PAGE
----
5 January 2012
A tennis coaching document used at one of the world’s most famous tennis academies – Nick Bollettieri’s in Florida – recommends breathing out when hitting the ball in a manner that naturally leads to punctuation with a grunt, it has been revealed today.
While the academy and Bollettieri – who is an occasional columnist for Sportingintelligence – have always denied teaching grunting, and are actively working to eradicate it, it appears the noise is one by-product of particular ‘ideal’ breathing patterns taught during play.
The document, ‘Breathing vs Grunting in Tennis’, was written by Dr Angus Mugford, the director of the academy’s Mental Conditioning Division. The aim for players “is to manage optimal breathing on the breathing continuum”, which essentially entails breathing in until the moment contact, and then forcefully out when the ball leaves the strings.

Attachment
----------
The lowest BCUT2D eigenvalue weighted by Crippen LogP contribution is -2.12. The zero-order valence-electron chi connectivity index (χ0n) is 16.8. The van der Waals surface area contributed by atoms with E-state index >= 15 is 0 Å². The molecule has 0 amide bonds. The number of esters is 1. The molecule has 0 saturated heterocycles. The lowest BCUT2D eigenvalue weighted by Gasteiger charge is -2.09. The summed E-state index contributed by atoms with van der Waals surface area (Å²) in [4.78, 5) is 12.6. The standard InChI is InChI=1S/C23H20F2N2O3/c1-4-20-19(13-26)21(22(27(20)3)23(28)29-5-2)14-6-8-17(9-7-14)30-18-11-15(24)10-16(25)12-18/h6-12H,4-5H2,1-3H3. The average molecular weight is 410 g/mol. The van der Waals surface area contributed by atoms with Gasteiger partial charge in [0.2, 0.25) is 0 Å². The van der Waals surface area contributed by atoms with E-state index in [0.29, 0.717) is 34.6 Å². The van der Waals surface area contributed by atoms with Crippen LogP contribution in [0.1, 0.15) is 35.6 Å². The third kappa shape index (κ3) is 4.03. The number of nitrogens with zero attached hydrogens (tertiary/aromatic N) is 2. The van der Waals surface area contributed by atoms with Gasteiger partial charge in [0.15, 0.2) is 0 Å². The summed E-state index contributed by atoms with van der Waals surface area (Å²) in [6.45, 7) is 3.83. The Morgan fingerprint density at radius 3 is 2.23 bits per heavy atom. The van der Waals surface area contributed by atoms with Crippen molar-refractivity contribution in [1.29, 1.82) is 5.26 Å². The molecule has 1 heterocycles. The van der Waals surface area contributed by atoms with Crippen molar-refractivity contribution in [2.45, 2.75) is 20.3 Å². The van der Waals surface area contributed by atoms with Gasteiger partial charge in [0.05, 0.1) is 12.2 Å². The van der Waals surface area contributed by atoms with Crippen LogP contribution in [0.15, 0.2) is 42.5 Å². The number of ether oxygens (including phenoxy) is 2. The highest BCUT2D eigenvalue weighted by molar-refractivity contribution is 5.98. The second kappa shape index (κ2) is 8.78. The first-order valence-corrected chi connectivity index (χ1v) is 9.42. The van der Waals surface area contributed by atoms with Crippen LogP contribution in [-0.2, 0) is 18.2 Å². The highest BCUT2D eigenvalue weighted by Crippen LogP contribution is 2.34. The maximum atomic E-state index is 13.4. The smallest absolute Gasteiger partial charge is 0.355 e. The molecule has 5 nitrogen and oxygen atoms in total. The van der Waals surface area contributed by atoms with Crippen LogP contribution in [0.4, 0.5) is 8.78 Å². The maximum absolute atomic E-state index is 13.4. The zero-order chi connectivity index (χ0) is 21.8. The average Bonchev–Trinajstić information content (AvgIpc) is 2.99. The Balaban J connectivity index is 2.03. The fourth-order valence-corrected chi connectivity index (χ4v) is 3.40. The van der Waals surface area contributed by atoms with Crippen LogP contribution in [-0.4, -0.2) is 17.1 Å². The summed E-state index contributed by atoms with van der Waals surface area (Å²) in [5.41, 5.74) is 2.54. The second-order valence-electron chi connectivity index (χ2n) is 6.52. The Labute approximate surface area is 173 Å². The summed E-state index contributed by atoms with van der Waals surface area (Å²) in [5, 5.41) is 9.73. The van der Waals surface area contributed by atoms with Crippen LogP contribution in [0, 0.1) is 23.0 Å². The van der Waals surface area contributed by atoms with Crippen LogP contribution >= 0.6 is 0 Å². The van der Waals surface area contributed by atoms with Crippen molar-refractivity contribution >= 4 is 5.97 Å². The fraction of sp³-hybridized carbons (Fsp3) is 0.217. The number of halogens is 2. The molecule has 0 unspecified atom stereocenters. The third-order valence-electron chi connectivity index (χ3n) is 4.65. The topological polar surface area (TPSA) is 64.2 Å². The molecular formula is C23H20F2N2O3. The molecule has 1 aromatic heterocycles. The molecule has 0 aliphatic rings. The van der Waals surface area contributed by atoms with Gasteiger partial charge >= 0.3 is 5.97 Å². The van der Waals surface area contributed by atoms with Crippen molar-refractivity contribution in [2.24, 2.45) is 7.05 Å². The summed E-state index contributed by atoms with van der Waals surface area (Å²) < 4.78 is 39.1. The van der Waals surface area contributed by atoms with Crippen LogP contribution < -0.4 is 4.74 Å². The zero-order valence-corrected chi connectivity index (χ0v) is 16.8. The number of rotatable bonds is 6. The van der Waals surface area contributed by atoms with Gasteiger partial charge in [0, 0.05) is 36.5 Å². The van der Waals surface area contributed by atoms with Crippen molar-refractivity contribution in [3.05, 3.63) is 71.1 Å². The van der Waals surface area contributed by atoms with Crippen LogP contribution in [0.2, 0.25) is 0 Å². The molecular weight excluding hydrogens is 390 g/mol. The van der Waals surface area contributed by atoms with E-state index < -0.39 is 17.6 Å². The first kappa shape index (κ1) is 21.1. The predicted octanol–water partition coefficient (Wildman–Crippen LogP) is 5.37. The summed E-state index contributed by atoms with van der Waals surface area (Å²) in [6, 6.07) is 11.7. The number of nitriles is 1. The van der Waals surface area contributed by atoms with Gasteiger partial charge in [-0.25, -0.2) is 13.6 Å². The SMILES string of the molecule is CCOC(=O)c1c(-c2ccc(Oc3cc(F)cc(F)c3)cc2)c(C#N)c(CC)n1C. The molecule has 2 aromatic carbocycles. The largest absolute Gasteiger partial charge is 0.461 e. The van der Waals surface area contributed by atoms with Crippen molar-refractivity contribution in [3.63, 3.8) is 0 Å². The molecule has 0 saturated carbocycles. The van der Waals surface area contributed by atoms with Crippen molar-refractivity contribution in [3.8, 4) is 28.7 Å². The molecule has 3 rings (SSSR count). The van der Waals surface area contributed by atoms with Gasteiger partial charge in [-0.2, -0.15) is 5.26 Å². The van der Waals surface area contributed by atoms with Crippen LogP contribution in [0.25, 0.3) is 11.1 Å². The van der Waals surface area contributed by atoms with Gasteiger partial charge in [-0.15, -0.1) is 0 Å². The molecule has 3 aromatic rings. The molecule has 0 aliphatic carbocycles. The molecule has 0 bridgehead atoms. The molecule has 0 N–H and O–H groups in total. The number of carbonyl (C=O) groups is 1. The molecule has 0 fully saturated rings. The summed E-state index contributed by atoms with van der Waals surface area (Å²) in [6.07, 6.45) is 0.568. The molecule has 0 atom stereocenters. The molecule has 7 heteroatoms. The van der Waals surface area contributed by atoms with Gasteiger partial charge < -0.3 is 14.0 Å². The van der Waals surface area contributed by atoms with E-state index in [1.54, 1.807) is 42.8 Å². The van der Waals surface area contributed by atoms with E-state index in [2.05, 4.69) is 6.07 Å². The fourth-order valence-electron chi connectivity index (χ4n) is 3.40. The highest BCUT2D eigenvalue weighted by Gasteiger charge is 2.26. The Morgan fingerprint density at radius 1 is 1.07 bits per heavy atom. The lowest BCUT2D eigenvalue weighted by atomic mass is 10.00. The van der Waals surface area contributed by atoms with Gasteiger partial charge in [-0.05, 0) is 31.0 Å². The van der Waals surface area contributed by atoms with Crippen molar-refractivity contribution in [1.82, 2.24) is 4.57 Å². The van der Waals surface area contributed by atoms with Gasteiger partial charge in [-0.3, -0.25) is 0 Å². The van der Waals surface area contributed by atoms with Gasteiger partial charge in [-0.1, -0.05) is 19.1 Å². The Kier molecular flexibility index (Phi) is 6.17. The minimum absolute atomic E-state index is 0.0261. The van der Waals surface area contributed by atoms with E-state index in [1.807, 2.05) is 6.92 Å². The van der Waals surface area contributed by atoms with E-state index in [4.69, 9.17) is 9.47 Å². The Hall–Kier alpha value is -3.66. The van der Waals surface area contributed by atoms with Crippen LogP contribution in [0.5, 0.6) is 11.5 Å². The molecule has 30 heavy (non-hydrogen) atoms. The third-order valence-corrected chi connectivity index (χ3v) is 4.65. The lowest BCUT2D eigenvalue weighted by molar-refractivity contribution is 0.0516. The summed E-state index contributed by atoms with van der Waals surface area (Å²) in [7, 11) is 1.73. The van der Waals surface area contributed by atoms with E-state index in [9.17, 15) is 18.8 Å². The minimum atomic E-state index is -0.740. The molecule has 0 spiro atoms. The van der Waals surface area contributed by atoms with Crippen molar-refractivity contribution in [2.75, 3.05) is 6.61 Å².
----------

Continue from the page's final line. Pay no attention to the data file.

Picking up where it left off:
To use grunting as a tactic to disrupt opponents is described in the document as ‘unfair’, ‘unethical’ and ‘unsportsmanlike’.
Bollettieri himself, one of the most successful coaches of all time who has worked with 10 world No1 players, has said: “We’ve been doing research with our trainers and doctors about how to relax the body without grunting – we don’t want them to stop breathing, because they still have to release the tension”.